Tuesday, May 3, 2011

Tricks and something I found today...

So here's a seam ripping tool we use all the time.  It is a scalpel available at any farm store.  They are disposable and so worth it.  Much easier to handle than a razor blade, which is what they had us using at David's bridal.  Here I'm removing the trim from a lace dress so we can hem the dress.

And here's something I found last night (I used the word today in my title very loosely... as in the last 24 hours...)

This is a pattern making site and they have software available, but they also give instructions for drafting the old fashioned way.  I am reading about Peter's Jeans Sew Along and Tailor Taylor talked about drafting his own pattern and it got me thinking.  I hate my jeans and they are the best fitting I've found so far, but I just continually have the pesky problem of either finding things with such a HIGH rise in them that it reminds me of the mom jeans SNL skit, "because you're no longer a woman" ~OR~ such a SHORT rise that I get plummer crack (HIGHLY EMBARRASING!!)

Anyway, here's some examples of things from the website:

Complete with detailed drafting instructions and then pages later for turning this into a jeans pattern (or other types of pants if preferred...  Love it.  I'm feeling a project coming on!! (Like I don't have enough of those going already!!)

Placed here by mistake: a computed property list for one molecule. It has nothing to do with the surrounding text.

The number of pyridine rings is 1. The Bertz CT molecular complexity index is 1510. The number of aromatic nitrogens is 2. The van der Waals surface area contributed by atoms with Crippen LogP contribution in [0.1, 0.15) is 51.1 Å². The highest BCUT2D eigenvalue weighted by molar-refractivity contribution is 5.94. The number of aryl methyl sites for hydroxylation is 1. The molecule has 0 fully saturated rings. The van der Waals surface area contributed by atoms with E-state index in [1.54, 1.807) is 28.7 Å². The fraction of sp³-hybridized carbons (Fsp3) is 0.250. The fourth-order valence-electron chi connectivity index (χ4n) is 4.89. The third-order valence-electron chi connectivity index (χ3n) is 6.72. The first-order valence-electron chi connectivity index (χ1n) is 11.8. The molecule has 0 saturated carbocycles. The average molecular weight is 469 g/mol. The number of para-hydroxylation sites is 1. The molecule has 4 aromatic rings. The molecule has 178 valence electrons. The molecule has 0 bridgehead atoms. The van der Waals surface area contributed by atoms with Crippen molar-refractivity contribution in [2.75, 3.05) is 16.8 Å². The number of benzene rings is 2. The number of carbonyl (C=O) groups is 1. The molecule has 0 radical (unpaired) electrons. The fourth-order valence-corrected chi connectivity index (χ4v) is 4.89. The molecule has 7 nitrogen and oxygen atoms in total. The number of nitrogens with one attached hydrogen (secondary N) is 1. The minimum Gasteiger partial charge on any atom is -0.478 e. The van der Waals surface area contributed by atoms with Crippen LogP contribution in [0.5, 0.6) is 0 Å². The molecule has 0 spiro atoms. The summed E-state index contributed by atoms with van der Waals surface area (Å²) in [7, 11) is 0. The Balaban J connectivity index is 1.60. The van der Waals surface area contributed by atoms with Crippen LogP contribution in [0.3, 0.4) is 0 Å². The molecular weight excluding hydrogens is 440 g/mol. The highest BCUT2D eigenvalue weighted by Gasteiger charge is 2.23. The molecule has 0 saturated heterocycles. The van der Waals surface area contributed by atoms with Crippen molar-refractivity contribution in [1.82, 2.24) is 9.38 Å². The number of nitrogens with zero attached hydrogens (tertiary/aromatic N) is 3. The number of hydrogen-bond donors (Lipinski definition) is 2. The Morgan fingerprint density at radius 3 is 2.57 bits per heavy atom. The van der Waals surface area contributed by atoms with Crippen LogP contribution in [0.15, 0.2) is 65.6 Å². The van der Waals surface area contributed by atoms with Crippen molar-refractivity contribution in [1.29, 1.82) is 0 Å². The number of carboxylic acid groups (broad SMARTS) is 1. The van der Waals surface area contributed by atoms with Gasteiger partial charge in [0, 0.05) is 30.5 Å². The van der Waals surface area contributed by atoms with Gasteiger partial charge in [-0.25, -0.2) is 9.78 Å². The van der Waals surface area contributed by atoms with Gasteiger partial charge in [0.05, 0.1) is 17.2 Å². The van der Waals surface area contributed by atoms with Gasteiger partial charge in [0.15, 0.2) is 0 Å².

Monday, May 2, 2011

Most days in the shop...

Most days in the shop, my lot in life is fixing these canvas filters for food processing company.  As far as I understand it, the shaft of the filters are hooked into a machine that agitate food products and the end result are dry mixes like kool aid, cake mixes, etc. The filters brand new cost around 1500 dollars. The company saves money by having us fix the filters instead of replacing them.  Sometimes the washing machine tears a hole in the body that needs to be patched. That's where I come in. The filters are cumbersome and mom has so much other work to do, like wedding dresses and prom dresses. So I spend my days fixing these filters.  Some of them have a bit of a greasy texture, hence the need for an apron.